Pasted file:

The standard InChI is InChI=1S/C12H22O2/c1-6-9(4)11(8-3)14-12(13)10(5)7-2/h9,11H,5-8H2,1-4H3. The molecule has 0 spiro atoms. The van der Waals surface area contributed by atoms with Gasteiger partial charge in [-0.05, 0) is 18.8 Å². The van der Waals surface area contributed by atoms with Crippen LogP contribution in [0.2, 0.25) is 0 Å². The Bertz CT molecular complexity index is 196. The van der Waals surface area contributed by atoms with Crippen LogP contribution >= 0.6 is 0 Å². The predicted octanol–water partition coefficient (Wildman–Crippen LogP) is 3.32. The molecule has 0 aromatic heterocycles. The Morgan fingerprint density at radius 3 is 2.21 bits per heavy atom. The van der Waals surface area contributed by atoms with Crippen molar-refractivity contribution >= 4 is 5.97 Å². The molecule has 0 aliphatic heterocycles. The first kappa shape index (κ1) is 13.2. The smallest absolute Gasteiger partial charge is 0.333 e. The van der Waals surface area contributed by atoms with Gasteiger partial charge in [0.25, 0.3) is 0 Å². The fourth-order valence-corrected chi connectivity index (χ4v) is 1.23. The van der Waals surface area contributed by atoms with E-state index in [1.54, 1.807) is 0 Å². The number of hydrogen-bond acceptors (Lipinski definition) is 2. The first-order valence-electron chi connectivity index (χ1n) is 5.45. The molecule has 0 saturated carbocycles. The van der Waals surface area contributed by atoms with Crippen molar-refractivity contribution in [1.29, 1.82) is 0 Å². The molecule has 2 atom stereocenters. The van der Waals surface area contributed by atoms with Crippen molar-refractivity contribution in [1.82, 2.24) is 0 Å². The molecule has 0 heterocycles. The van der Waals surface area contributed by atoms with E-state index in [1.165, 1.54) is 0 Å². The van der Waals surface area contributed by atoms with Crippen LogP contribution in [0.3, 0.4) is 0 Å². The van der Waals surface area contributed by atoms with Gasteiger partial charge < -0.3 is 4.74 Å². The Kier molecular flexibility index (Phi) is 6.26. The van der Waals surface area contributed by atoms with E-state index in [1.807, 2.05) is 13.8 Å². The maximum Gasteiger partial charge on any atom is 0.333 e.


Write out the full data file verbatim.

The standard InChI is InChI=1S/C12H22O2/c1-6-9(4)11(8-3)14-12(13)10(5)7-2/h9,11H,5-8H2,1-4H3. The molecule has 0 spiro atoms. The van der Waals surface area contributed by atoms with Gasteiger partial charge in [-0.05, 0) is 18.8 Å². The van der Waals surface area contributed by atoms with Crippen LogP contribution in [0.2, 0.25) is 0 Å². The Bertz CT molecular complexity index is 196. The van der Waals surface area contributed by atoms with Crippen LogP contribution >= 0.6 is 0 Å². The predicted octanol–water partition coefficient (Wildman–Crippen LogP) is 3.32. The molecule has 0 aromatic heterocycles. The Morgan fingerprint density at radius 3 is 2.21 bits per heavy atom. The van der Waals surface area contributed by atoms with Crippen molar-refractivity contribution >= 4 is 5.97 Å². The molecule has 0 aliphatic heterocycles. The first kappa shape index (κ1) is 13.2. The smallest absolute Gasteiger partial charge is 0.333 e. The van der Waals surface area contributed by atoms with Gasteiger partial charge in [0.25, 0.3) is 0 Å². The fourth-order valence-corrected chi connectivity index (χ4v) is 1.23. The van der Waals surface area contributed by atoms with E-state index in [1.54, 1.807) is 0 Å². The number of hydrogen-bond acceptors (Lipinski definition) is 2. The first-order valence-electron chi connectivity index (χ1n) is 5.45. The molecule has 0 saturated carbocycles. The van der Waals surface area contributed by atoms with Crippen molar-refractivity contribution in [1.29, 1.82) is 0 Å². The molecule has 2 atom stereocenters. The van der Waals surface area contributed by atoms with Crippen molar-refractivity contribution in [1.82, 2.24) is 0 Å². The molecule has 0 heterocycles. The van der Waals surface area contributed by atoms with E-state index in [1.165, 1.54) is 0 Å². The van der Waals surface area contributed by atoms with Crippen LogP contribution in [0.3, 0.4) is 0 Å². The van der Waals surface area contributed by atoms with Gasteiger partial charge < -0.3 is 4.74 Å². The Kier molecular flexibility index (Phi) is 6.26. The van der Waals surface area contributed by atoms with E-state index in [1.807, 2.05) is 13.8 Å². The maximum Gasteiger partial charge on any atom is 0.333 e.